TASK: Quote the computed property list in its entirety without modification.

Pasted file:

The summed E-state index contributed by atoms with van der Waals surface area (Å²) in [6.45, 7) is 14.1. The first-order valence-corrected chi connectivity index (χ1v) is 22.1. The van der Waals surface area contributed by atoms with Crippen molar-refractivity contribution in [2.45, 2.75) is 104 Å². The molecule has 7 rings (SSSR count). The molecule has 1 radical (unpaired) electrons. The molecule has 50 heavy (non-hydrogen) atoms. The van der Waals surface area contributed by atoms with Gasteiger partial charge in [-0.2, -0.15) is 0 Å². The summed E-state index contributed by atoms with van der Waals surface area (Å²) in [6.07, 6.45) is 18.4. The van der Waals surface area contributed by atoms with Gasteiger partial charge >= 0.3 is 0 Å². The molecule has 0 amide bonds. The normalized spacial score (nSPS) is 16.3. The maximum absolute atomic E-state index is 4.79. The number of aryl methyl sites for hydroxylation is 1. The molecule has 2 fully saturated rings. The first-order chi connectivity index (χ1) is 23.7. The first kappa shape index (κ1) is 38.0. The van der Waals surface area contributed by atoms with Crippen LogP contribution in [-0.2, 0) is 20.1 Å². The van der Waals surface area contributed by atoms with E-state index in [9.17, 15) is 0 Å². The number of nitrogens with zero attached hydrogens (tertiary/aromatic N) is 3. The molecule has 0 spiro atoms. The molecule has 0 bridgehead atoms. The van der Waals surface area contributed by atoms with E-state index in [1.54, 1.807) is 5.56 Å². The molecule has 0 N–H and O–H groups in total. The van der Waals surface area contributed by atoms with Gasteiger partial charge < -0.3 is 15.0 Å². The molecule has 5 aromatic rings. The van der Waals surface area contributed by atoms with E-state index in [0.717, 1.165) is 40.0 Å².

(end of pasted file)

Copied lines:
The summed E-state index contributed by atoms with van der Waals surface area (Å²) in [6.45, 7) is 14.1. The first-order valence-corrected chi connectivity index (χ1v) is 22.1. The van der Waals surface area contributed by atoms with Crippen molar-refractivity contribution in [2.45, 2.75) is 104 Å². The molecule has 7 rings (SSSR count). The molecule has 1 radical (unpaired) electrons. The molecule has 50 heavy (non-hydrogen) atoms. The van der Waals surface area contributed by atoms with Gasteiger partial charge in [-0.2, -0.15) is 0 Å². The summed E-state index contributed by atoms with van der Waals surface area (Å²) in [6.07, 6.45) is 18.4. The van der Waals surface area contributed by atoms with Gasteiger partial charge >= 0.3 is 0 Å². The molecule has 0 amide bonds. The normalized spacial score (nSPS) is 16.3. The maximum absolute atomic E-state index is 4.79. The number of aryl methyl sites for hydroxylation is 1. The molecule has 2 fully saturated rings. The first-order chi connectivity index (χ1) is 23.7. The first kappa shape index (κ1) is 38.0. The van der Waals surface area contributed by atoms with Crippen LogP contribution in [-0.2, 0) is 20.1 Å². The van der Waals surface area contributed by atoms with E-state index in [9.17, 15) is 0 Å². The number of nitrogens with zero attached hydrogens (tertiary/aromatic N) is 3. The molecule has 0 spiro atoms. The molecule has 0 bridgehead atoms. The van der Waals surface area contributed by atoms with E-state index in [1.54, 1.807) is 5.56 Å². The molecule has 0 N–H and O–H groups in total. The van der Waals surface area contributed by atoms with Gasteiger partial charge < -0.3 is 15.0 Å². The molecule has 5 aromatic rings. The van der Waals surface area contributed by atoms with E-state index in [0.717, 1.165) is 40.0 Å².